Many of the subsequent songs are slightly more untraditional and/or repetitive in structure. For instance, “This Music” more or less features Cavanagh and Van Giersbergen repeating the same few phrases over a simple, luscious backing. While it could have a bit more to it, there’s no denying how serene and gripping it is (as always, Van Giersbergen is downright angelic). Afterward, “Soho” finds them joined by Phoebe, who shines during the [mostly] instrumental ebb and flour of sorrow and passion, while “The Silent Flight of the Raven Winged Hours” is an immensely haunting, cinematic, and inventive centerpiece bursting with ghostly backing chants and screams, bleak instrumentation (including more cyclical guitar and piano patterns), and even some retro keyboard lines (that conjure Pink Floyd’s Wish You Were Here and Animals). Although the aforementioned opener is the most accessible track here, “The Silent Flight of the Raven Winged Hours” is easily the album’s ultimate triumph.

The brief “Dawn” is also among the most striving and surprising entries here, as its Celtic arpeggios, festive strings, and dreamy croons unite in a simultaneously inviting and ominous environment; it burrows into your soul from the start and never leaves. Next, the penultimate “Oceans of Time” is a more straightforward and familiar piano ballad that begins sparsely and then adds many evocative layers (such as delicate percussion and more lovely counterpoints from Van Giersbergen). (Devotees many notice a melodic nod to Alternative 4’s “Fragile Dreams,” too, which is exciting, if almost certainly unintentional as well.) As for closer “Some Dreams Come True,” it’s easily the biggest missed opportunity of the whole set, as it simply doesn’t offer enough to warrant its nearly nine-minute length. Don’t get me wrong—its core ranks alongside most of Cavanagh’s previous tranquil epilogues, with its two halves offering a sublime blend of strings and piano to conjure the hope and innocence of childhood, but it outstays its welcome a bit because of how uneventful it is overall.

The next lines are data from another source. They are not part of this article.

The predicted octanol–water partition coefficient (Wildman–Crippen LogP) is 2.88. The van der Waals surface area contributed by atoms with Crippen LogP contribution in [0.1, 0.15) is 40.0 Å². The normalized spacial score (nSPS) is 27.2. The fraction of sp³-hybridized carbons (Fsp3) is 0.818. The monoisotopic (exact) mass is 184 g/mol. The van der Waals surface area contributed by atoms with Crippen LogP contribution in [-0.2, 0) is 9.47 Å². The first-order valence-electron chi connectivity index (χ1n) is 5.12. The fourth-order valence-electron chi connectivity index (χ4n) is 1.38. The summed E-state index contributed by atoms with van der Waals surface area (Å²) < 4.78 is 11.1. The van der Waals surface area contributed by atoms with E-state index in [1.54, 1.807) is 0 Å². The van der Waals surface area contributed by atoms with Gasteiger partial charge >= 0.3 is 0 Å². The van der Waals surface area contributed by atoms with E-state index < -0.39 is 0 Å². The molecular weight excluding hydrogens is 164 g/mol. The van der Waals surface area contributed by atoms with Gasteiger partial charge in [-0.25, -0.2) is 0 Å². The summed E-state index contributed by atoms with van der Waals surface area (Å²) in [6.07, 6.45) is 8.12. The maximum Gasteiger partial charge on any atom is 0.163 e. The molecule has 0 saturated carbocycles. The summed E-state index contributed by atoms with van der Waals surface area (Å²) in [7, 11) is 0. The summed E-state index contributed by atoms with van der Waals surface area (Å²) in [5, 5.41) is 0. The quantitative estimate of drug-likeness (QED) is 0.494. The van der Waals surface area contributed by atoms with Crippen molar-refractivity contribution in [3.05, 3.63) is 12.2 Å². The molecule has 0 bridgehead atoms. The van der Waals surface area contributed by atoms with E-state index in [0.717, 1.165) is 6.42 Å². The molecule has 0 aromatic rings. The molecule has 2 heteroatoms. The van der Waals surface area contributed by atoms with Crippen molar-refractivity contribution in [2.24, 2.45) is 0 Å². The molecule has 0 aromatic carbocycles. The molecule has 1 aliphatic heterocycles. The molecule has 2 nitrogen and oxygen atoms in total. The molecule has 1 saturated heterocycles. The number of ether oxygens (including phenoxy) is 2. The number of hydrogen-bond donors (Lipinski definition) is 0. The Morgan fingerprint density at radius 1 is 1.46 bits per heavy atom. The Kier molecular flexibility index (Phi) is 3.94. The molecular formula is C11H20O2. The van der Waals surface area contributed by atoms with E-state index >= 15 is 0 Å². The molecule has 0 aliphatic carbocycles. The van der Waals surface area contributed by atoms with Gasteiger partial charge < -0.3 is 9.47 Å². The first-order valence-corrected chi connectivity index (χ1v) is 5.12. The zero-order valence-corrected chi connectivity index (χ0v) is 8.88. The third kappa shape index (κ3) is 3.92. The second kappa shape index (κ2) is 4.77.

Monochrome accomplishes a commonly difficult task for a solo effort: it’s fresh and unique enough to stand on its own while also upholding many of the attributes that make the artist’s home band so special. In other words, it earns its place in both Cavanagh’s isolated arsenal and Anathema’s catalog. Sure, it relies a bit too heavily on the same few techniques at times, and a fair share of it feels like previously treaded territory, but when said terrain is so heavenly and moving, well, that’s a bit forgivable since it’s still an essence that almost none of his peers can capture. Best of all, the most invigorating and unanticipated parts of Monochrome stand out even more in contrast, not to mention reveal how much Cavanagh can do when left entirely to his own devices. By and large, it’s a stunning work that deserves to be celebrated.

Released on Oct 13th, 2017 on Kscope Music

Key tracks: The Exorcist, Some Dreams Come True

1.The Exorcist ( 06:47 )
2.This Music ( 04:53 )
3.Soho ( 07:42 )
4.The Silent Flight Of The Raven Winged Hours ( 09:13 )
5.Dawn ( 02:47 )
6.Oceans Of Time ( 08:15 )
7.Some Dreams Come True ( 08:37 )

Support The Prog Report

If you like what we do please support us on Ko-fi


Subscribe to our email list: